Localism Bill must not weaken protection for our 'irreplaceable heritage'
As the Localism Bill continues through parliament this week, the Heritage Alliance’s Henry Russell urges the government not to sideline historic built environment issues for potentially dangerous business-led growth
The Localism Bill, which is currently at committee stage, has the capacity to make major changes to the planning framework in England. While The Heritage Alliance supports the fundamental principle of the Bill in empowering local communities, its members are concerned with making sure that protection for our irreplaceable heritage is not diminished under the new localism powers.
The Alliance and colleagues across the heritage sector have been busily briefing on the Bill throughout its Parliamentary passage, and have so far welcomed Amendments 173 (providing protection for Listed Buildings, their settings, and Conservation Areas), 163 (permitting neighbourhood development forums to cross local authority boundaries) and 161 (encouraging diversity in the make-up of neighbourhood forums). But there are still some areas of the Bill over which the Alliance has concerns for heritage protection.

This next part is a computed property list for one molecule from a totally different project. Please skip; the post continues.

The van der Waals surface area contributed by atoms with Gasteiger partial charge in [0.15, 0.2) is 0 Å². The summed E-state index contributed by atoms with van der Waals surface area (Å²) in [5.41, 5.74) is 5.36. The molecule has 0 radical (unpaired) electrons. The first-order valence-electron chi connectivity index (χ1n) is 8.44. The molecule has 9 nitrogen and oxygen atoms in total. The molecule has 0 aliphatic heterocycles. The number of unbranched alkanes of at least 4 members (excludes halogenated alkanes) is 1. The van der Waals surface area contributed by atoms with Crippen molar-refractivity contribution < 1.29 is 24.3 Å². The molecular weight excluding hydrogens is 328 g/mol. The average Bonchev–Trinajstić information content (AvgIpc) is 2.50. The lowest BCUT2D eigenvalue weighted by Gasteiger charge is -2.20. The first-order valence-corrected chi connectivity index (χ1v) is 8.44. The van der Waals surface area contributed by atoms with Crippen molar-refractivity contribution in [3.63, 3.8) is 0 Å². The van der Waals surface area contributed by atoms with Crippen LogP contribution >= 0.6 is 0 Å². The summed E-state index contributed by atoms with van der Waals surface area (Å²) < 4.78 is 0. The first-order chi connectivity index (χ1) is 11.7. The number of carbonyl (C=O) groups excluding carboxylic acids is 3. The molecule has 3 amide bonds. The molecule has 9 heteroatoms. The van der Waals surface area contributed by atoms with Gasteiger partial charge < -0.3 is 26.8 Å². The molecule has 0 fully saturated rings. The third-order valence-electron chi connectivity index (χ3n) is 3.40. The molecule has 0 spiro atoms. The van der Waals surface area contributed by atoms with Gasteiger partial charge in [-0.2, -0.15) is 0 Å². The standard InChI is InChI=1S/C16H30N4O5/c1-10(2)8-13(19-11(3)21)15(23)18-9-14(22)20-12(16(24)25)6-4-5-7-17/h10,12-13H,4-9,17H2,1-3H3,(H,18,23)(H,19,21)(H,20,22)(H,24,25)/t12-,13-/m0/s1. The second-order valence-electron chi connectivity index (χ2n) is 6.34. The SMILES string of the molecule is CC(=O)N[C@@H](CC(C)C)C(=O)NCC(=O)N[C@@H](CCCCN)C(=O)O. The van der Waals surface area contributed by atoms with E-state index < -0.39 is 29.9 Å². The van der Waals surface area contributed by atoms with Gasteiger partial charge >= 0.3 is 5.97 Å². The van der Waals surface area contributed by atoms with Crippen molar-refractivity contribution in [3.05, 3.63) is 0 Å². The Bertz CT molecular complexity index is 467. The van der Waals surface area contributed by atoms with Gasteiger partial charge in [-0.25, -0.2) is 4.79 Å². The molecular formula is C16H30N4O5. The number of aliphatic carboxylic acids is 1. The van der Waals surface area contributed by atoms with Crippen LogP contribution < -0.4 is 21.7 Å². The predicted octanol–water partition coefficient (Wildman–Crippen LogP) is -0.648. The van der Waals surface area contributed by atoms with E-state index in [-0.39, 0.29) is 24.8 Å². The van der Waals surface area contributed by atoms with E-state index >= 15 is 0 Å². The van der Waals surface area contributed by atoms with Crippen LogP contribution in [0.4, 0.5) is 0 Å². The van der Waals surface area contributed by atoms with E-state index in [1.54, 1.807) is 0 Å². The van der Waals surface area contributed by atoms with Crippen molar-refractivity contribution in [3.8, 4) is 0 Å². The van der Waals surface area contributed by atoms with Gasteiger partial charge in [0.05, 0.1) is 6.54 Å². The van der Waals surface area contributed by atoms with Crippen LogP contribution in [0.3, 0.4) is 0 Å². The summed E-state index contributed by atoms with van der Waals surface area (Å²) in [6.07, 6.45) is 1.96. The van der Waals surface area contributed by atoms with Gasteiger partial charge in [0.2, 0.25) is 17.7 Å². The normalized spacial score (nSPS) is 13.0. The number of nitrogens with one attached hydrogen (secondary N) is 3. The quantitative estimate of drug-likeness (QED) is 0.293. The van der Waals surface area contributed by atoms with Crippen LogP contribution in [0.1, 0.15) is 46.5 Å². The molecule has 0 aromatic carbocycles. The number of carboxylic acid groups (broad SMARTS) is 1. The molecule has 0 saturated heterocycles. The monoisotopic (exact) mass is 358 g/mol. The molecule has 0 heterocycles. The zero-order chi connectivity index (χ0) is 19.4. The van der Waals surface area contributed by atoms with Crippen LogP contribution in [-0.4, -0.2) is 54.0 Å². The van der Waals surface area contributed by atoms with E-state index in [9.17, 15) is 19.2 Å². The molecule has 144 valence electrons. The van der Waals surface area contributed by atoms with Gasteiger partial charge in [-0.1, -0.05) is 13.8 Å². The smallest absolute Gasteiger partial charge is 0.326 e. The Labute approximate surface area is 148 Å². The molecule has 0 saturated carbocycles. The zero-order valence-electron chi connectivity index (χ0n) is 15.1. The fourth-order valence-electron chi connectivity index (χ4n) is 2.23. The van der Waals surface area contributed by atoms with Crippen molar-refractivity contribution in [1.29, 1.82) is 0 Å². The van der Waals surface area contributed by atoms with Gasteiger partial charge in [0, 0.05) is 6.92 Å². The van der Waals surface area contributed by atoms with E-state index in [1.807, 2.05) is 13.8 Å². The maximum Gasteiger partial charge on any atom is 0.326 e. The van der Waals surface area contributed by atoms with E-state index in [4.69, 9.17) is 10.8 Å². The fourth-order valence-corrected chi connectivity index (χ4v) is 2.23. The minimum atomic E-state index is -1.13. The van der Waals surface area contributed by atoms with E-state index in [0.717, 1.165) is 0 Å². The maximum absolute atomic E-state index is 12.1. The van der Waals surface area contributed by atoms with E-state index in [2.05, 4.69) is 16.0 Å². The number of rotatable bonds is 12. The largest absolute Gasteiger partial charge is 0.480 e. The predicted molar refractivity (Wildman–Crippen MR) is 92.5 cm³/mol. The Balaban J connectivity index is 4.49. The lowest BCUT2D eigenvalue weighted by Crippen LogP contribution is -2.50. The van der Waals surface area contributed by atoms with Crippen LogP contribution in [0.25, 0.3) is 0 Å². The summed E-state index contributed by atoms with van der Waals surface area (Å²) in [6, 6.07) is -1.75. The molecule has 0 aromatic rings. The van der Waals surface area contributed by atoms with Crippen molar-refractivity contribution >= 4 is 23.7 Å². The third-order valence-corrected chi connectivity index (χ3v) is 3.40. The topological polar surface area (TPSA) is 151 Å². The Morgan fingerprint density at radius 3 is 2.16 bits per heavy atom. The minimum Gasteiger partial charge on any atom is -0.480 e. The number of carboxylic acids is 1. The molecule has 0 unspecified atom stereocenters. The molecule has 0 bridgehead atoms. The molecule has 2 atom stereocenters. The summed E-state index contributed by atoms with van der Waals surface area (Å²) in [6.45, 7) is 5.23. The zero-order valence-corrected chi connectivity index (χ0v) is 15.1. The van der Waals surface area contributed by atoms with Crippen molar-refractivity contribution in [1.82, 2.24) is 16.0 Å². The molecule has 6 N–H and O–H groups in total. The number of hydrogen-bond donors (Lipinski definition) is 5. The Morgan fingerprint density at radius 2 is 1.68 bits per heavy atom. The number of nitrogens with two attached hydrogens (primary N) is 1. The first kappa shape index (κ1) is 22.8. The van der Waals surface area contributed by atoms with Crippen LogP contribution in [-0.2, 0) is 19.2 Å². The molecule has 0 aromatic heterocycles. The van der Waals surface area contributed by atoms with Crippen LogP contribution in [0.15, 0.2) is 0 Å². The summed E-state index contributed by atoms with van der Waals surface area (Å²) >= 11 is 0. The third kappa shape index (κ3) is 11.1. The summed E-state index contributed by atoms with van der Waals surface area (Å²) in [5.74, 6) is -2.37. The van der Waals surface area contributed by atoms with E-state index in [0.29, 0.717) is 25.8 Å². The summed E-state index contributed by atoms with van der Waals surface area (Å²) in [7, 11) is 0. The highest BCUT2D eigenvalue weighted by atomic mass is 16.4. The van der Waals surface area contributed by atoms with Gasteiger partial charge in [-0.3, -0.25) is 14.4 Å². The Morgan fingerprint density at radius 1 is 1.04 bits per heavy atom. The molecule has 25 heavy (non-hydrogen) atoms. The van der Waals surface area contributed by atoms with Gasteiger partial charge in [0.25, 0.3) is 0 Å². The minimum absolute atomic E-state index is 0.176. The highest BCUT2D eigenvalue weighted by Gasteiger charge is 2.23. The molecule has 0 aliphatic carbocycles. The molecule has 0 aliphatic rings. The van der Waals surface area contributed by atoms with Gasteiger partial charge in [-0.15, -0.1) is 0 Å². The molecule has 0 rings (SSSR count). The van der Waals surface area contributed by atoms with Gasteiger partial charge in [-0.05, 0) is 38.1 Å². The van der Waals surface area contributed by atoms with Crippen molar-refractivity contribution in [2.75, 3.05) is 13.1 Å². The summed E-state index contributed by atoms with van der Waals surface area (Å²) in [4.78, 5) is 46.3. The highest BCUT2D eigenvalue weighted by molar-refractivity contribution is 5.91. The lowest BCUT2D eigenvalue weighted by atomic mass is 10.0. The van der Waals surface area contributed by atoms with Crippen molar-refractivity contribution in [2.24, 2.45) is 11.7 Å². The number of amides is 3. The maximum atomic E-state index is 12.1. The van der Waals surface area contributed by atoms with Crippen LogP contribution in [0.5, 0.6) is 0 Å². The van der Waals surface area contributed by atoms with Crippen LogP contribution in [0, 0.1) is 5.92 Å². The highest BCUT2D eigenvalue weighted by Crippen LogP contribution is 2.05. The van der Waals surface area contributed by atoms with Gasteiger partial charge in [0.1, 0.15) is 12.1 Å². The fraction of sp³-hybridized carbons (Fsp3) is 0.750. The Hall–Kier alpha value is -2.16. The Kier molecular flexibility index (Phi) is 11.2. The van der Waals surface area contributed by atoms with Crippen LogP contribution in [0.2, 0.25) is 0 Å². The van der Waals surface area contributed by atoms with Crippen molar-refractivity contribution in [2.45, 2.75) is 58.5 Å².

After all, if it is damaged or lost, it is lost for ever
The Bill proposes that ‘finance considerations’ can be a material consideration in determining consents. This is particularly worrying against a backdrop of local authority funding cuts, potentially increasing the temptation to maximise receipts from the community infrastructure levy and the New Homes Bonus through planning consents.
Finance and resourcing is also an issue for neighbourhood forums. While the pilot projects are being funded by DCLG, Government has not said how neighbourhood development plans and orders will be funded in the long term. If business fills the vacuum, many heritage bodies are concerned that vested financial interests may swing the balance against the indigenous community. Business interests will be important – particularly on commercial and industrial regeneration projects – but localism is all about communities and people, so a balance must be achieved.
We would also like to see heritage recognised in the Bill as the finite cultural resource that it is. After all, if it is damaged or lost, it is lost for ever.
Henry Russell is Parliamentary Liaison Office for the The Heritage Alliance – the umbrella body for 91 national and major regional heritage NGOs and the largest coalition of heritage interests in England